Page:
And like Andy, I did everything in my power to gain as much muscle as possible before dieting down to contest shape. But for a full year I couldn’t gain an additional ounce of muscle or add a pound of weight to the bar. This was beyond frustrating, as you can imagine!
Then the day came — 12 weeks before my contest. I now had to focus on losing fat and instead of gaining size. For 12 weeks, I dieted and trained my butt off until I had lost close to 30 pounds and I was totally ripped. I actually won my weight class and felt great!
But after losing 30 pounds, I was definitely ready to get back to the gym and start putting some size back on.
I was back in the gym on Monday morning, but on a whim, I did something dramatically different from anything I had ever done before: I decided to see if I could stay lean while I gained my size back. So I increased my calories, backed off my cardio and hit the weights hard.
I certainly deserved (and expected) some nice gains. But what happened left me totally stunned. In just three short weeks, I had gained 21 pounds of muscle and had broken my personal best in my main lifts.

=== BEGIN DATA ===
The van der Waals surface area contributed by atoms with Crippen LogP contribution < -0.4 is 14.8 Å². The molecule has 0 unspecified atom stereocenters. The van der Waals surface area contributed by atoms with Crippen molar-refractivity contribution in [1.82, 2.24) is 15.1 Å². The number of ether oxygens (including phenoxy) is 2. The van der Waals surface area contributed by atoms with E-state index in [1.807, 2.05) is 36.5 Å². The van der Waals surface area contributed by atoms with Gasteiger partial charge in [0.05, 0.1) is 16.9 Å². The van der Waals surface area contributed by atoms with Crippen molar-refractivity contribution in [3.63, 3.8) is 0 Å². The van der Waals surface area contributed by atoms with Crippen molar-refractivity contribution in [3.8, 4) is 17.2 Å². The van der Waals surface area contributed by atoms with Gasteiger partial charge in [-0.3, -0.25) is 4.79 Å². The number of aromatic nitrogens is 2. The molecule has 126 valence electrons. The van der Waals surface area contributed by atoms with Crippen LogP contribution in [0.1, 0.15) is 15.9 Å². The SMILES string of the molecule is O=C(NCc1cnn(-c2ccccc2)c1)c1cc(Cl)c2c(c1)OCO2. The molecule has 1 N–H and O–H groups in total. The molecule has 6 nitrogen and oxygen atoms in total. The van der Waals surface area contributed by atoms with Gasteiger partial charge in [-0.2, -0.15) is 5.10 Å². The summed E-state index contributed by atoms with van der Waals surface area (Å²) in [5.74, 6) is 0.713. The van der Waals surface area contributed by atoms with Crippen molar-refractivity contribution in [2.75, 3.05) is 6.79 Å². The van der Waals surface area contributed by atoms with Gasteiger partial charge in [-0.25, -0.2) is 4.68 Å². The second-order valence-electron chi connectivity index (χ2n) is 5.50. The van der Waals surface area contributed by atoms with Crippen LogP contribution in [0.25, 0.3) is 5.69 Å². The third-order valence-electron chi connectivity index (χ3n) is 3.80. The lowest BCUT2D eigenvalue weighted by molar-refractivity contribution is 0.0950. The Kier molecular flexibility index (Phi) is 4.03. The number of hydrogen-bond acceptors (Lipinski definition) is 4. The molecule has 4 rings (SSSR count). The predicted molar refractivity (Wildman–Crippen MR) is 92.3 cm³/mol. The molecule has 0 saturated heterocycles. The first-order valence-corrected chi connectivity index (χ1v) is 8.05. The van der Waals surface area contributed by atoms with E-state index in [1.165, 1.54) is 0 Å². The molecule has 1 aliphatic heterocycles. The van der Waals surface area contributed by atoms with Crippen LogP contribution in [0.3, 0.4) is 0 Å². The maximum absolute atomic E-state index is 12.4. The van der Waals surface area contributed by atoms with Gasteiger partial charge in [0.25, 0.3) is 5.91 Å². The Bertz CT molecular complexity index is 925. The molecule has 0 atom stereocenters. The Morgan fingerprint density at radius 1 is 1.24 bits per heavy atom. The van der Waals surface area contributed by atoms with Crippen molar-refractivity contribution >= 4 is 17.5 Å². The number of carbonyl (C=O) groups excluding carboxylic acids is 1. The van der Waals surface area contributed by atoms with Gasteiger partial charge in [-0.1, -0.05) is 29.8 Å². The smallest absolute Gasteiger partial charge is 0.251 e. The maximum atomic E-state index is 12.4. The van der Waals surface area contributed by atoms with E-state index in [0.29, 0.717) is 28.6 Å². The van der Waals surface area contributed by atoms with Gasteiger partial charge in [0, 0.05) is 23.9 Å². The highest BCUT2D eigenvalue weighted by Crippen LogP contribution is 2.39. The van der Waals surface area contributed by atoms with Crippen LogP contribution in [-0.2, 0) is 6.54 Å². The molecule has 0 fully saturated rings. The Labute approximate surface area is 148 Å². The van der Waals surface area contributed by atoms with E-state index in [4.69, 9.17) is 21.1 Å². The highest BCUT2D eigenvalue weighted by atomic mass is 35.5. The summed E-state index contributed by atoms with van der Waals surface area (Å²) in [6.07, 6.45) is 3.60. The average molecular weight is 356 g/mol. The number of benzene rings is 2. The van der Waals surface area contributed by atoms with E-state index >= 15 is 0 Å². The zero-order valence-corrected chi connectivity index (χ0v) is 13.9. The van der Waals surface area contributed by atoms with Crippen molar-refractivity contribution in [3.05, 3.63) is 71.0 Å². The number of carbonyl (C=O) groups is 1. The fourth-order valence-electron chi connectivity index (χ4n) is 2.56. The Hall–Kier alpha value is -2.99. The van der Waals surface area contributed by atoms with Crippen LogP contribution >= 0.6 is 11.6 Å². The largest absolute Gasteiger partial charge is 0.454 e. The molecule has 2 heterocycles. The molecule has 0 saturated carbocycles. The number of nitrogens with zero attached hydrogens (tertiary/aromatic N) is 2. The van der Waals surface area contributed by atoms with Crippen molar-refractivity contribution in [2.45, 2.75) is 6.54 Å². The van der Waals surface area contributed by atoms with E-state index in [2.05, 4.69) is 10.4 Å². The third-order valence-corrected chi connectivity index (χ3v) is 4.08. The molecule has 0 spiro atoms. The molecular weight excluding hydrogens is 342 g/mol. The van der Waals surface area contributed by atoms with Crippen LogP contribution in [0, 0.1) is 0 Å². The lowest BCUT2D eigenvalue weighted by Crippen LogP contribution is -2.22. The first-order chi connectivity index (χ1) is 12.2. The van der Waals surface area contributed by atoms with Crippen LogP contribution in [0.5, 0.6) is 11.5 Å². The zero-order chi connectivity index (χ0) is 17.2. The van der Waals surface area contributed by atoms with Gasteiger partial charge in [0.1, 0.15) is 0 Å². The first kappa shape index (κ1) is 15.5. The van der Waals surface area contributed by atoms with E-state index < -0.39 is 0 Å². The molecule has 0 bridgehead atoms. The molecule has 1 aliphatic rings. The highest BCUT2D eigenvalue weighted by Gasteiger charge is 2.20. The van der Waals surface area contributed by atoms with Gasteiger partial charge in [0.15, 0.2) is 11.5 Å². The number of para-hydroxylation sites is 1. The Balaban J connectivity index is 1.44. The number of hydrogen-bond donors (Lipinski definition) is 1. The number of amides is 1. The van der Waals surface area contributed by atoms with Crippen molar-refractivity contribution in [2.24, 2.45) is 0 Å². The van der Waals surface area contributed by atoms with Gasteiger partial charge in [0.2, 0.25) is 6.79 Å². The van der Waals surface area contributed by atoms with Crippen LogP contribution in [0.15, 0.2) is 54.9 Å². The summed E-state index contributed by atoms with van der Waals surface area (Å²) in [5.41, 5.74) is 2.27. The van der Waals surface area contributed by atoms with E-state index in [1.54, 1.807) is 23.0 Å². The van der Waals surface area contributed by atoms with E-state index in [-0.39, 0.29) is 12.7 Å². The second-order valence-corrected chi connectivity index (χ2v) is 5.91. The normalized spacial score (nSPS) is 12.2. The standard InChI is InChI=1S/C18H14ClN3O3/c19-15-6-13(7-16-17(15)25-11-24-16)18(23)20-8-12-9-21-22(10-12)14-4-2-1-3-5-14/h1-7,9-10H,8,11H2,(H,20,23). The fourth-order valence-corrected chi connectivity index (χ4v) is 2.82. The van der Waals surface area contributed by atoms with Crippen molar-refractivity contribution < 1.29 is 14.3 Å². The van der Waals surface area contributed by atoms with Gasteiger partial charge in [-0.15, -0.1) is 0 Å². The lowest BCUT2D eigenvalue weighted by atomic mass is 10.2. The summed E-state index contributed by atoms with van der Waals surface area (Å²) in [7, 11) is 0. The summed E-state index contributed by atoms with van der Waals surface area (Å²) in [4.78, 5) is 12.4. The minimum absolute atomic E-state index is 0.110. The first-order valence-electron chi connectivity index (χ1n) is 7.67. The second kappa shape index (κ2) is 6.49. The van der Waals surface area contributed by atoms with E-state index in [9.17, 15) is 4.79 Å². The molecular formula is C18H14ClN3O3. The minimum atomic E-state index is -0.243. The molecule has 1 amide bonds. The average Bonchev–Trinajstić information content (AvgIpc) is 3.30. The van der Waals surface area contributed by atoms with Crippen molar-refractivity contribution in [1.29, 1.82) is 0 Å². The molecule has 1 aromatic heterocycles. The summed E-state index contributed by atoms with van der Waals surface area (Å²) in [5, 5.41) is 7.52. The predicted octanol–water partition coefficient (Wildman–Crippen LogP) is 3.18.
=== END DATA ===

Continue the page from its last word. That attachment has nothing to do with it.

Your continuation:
This was crazy to me. I continued to gain over the next several months until I had gained 33 rock solid pounds. I was now leaner and eight pounds heavier than before I started dieting!
Why was I able to gain this muscle so quickly? Back then, I thought it was just dumb luck, or some kind of weird coincidence. But that “coincidence” started to become very predictable reality when all of my clients who got ripped also experienced their best muscle building gains right after their contests.
After many years of research and experimentation, I actually discovered that there are several reasons for this phenomenon, but there is one factor that is most significant.
You see, following a properly executed fat loss phase, your body becomes considerably more sensitive to the MOST anabolic hormone — insulin.
For those of you who don’t know, insulin is a storage hormone. It can shuttle glucose (blood sugar) and proteins into muscle cells. This is great for anyone who wants to build muscle.
So an effective muscle building diet will encourage the release of insulin. Initially, when you start a diet like this, you will definitely see gains in your lean muscle mass.
But before long, your insulin receptors will become saturated and get resistant to insulin. In other words, the same amount of insulin that was effective at shuttling nutrients into your muscles at the start of the diet will not be enough after a couple short months.
Your body will respond to this by releasing more and more insulin. More insulin equals more muscle, right? Wrong!